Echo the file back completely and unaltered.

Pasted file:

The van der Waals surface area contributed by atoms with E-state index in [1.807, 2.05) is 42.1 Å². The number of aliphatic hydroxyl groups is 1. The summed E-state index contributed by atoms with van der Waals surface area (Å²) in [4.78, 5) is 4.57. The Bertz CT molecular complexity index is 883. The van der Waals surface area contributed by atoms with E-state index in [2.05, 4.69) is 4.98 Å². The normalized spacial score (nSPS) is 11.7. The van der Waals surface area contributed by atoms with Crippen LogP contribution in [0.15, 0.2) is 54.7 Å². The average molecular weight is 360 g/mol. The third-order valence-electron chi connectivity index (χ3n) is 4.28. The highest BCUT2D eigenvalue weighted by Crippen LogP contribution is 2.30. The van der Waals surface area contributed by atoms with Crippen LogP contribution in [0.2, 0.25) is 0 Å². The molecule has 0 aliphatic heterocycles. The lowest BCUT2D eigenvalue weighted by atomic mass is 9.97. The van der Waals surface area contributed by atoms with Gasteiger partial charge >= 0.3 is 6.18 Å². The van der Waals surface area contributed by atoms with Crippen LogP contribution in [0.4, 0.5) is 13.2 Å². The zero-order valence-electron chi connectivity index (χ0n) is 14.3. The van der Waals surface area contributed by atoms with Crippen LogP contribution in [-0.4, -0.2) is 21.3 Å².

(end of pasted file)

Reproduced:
The van der Waals surface area contributed by atoms with E-state index in [1.807, 2.05) is 42.1 Å². The number of aliphatic hydroxyl groups is 1. The summed E-state index contributed by atoms with van der Waals surface area (Å²) in [4.78, 5) is 4.57. The Bertz CT molecular complexity index is 883. The van der Waals surface area contributed by atoms with E-state index in [2.05, 4.69) is 4.98 Å². The normalized spacial score (nSPS) is 11.7. The van der Waals surface area contributed by atoms with Crippen LogP contribution in [0.15, 0.2) is 54.7 Å². The average molecular weight is 360 g/mol. The third-order valence-electron chi connectivity index (χ3n) is 4.28. The highest BCUT2D eigenvalue weighted by Crippen LogP contribution is 2.30. The van der Waals surface area contributed by atoms with Crippen LogP contribution in [0.2, 0.25) is 0 Å². The molecule has 0 aliphatic heterocycles. The lowest BCUT2D eigenvalue weighted by atomic mass is 9.97. The van der Waals surface area contributed by atoms with Gasteiger partial charge >= 0.3 is 6.18 Å². The van der Waals surface area contributed by atoms with Crippen LogP contribution in [0.4, 0.5) is 13.2 Å². The zero-order valence-electron chi connectivity index (χ0n) is 14.3. The van der Waals surface area contributed by atoms with Crippen LogP contribution in [-0.4, -0.2) is 21.3 Å².